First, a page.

There’s a literary parlor game: can you name a famous novel from just its first word? It sounds impossible, perhaps, but some novels have opening lines famous enough to make this a potentially amusing pastime. For example, for those who know their classic American novels, the challenge word “Call” might elicit the opening sentence of Moby Dick: “Call me Ishmael.” Or–staying with English, but not America–“It” might well evoke Dicken’s famous “It was the best of times, it was the worst of times,” from A Tale of Two Cities.
You can see that there are a few conditions needed for this to work as a game. The novel must be well-known, it must have a distinctive opening line, and it must not give away too much (by, say, beginning with a prominent character’s name.) Ideally, there should be only one solution–though that is perhaps not necessary. Jane Austen fans, presented with “It,” would surely recall not Dickens, but the opening sentence of Pride and Prejudice: “It is a truth universally acknowledged, that a single man in possession of a good fortune, must be in want of a wife.”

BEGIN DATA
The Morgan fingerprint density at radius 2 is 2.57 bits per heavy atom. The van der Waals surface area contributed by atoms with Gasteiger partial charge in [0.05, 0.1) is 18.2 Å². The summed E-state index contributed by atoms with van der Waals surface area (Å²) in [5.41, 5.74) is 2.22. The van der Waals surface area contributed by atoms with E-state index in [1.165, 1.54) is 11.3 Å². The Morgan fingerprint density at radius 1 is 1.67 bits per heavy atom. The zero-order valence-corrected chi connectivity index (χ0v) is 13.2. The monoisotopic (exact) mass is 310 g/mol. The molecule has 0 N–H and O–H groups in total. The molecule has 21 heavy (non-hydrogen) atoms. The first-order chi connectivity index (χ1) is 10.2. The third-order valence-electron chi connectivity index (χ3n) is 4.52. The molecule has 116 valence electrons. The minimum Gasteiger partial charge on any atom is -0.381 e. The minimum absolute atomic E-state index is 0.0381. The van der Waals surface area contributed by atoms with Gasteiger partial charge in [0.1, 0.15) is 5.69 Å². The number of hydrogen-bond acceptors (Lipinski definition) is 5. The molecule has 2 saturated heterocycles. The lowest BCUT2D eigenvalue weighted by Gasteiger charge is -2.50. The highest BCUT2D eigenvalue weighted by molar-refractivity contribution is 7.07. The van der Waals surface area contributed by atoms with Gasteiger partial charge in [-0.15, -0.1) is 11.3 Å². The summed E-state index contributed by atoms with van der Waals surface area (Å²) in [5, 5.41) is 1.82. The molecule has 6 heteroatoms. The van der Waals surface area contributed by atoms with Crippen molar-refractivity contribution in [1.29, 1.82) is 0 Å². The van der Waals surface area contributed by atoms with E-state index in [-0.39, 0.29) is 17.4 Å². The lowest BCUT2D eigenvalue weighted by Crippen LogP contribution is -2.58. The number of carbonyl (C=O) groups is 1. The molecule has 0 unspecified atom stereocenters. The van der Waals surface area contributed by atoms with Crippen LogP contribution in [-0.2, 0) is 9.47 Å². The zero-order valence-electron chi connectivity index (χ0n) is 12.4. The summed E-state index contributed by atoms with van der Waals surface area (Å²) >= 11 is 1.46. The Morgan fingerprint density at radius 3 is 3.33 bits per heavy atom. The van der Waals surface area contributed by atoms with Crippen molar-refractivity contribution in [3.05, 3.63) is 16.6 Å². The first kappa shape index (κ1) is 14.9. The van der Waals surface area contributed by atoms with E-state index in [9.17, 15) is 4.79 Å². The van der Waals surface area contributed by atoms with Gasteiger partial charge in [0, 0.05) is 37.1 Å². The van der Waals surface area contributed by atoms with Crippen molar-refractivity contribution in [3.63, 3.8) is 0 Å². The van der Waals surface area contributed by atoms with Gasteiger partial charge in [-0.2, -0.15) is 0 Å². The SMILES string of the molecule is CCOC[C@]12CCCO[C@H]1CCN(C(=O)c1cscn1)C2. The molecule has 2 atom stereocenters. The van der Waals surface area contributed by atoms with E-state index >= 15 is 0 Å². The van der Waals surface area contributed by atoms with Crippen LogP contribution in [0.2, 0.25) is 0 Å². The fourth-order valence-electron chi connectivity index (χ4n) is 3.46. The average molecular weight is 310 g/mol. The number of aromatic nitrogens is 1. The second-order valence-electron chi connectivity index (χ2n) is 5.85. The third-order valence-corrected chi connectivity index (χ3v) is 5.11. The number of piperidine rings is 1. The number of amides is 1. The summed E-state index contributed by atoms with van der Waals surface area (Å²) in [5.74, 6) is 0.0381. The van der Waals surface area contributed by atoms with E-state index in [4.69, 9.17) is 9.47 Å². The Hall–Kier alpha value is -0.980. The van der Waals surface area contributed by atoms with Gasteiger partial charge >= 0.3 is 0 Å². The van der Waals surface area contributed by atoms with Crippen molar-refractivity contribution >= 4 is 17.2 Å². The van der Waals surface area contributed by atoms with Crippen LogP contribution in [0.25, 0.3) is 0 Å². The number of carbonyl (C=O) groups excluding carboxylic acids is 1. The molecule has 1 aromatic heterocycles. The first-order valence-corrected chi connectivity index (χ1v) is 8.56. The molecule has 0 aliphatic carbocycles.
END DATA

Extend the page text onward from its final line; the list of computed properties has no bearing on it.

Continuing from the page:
It–there’s that word again–occurred to me that the same thing would work with music. Indeed, it might work better, as the first sonority of a piece, notated, actually contains a great deal more information than just a single word, and is more distinctive. In addition to the actual sonority, there’s the relation to the key signature, there’s the language(s) of the tempo direction and expression marks, and there’s the instrumental designation–all can furnish helpful hints. Hence, “Great Beginnings.”
Below, I’ve quoted five beginnings–either of a whole multi-movement work, or (in one case) of a movement of one. Each is a celebrated opening, noteworthy or at least memorable in some fashion. How many can you name?
I’ll reveal answers in a subsequent post–say, in a week or two. An additional challenge: can you propose any “Great Beginnings” of your own?